Calvin Klein released a campaign titled #MyCalvins. However, the Media Post stated ‘sales for the third quarter rose 2% to $963 million and earnings fell to $121 million.’ This is due to the campaign being heavily product based. This demonstrates how brands reach a wide variety of users but make it difficult to guarantee success if it is sales driven therefore they do not invest a large amount of money into a post unless affiliated.
“It has become a platform not to sell products directly but to push a soft sell,” added the Content Manager. “It’s important to know your audience and know what platforms are the place to directly push sales and where others are to build your brand affinity and showcase your best qualities. TikTok is such a current fast-paced platform, a huge brand like Superdrug needs to engage in these trends. Especially in beauty, diversity and inclusion are at the heart of the business and Tik Tok is a great platform to showcase this.”
The digital platform has seen a rise in educational content from ‘skinfluencers’ and professionals in the industry. This has allowed the industry to take to the platform, share their advice and introduce products from older brands such as CeraVe and The Ordinary.
Dermatology Nurse Practitioner Dr Ryan who is also known as skincareryan on Tik Tok has accumulated a mass following of over 367,000 users as well as surpassing over 10 million likes across his account simply by offering advice and skincare tips through interactive and educational 15-60 second videos.
Dr Ryan, Dermatology Nurse Practitioner said: “Digital marketing like Instagram and Tik Tok has helped sales go up a lot in skincare. I think my viewers respect my opinion and enjoy my content which links them to purchase the products I have recommended like CeraVe which has led me to sponsorships and reviewing more products.”
However, Tik Tok has helped users engage in educational content from professionals in the industry. An example would be Dr Ryan’s successful series titled ‘teens worst skincare mistakes’.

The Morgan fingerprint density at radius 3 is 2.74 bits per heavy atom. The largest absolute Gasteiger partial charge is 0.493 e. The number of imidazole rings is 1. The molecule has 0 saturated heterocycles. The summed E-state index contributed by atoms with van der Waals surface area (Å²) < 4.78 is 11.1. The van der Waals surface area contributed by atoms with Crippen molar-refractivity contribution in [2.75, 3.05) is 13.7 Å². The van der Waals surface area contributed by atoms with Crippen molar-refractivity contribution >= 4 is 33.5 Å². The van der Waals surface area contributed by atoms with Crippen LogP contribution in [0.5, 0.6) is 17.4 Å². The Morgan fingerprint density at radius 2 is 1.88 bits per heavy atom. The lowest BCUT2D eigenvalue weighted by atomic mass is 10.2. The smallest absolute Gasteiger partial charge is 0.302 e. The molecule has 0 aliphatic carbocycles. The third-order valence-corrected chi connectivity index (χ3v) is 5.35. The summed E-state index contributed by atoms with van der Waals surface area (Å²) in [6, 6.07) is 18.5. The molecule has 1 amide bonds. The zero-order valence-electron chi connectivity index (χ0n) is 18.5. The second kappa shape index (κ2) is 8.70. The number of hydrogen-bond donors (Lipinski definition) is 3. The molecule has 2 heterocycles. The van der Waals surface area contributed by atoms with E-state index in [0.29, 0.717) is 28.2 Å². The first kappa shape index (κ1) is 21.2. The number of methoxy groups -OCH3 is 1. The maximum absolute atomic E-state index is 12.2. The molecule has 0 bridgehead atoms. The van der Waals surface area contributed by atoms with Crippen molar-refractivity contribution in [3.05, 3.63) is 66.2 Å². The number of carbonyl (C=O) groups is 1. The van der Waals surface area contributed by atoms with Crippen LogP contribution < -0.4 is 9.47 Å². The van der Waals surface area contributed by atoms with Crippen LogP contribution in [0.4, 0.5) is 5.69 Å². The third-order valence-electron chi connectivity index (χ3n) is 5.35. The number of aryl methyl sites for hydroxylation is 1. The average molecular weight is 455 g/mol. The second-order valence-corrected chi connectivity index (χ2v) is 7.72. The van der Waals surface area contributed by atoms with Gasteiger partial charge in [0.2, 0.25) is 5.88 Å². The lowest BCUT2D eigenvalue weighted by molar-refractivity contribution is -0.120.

@skincareryanworst skincare mistakes🤭?!? RP #skincareryan♬ Potential Breakup Song – Aly & AJ
“I continue a series if the video is doing well or which would help a lot of people and I think those people who start watching the videos from the beginning see that I keep making them and they appreciate that.”
“It is a great place for viewers to get their questions answered and gain information just by watching videos,” he added. “It’s all about bringing out new ideas and especially if you find an idea or a series, you have to capitalise on that until it starts dying down, therefore, it’s a constant cycle of coming out with something new.”
Tik Tok allows brands and professionals to be creative with their content to capture the attention of consumers by injecting personality into their content.
‘I think that is why a video can do well because it brings that shock value and they think “Oh I should not be using that product” but it also has an educational aspect to it.’
Young consumers are engaging with soft sell content which explains how ‘skinfluencers’ are increasingly broadcasting to followers their tips and product recommendations.
“It’s a great opportunity for professionals and brands to provide advice because they have their expertise,” said Dr Ryan. “We all want to share our knowledge and skincare is a hot topic that a lot of people are not aware of.”
Dr. Ryan provides his top tips on how to succeed on the app. “Do your research first: what is your channel going to be about? What angle are you going to take? Then find out what videos do and don’t work but don’t feel discouraged if you are not getting views because it takes time. You may post 100 videos and not get any views but you may post one video and it takes off.”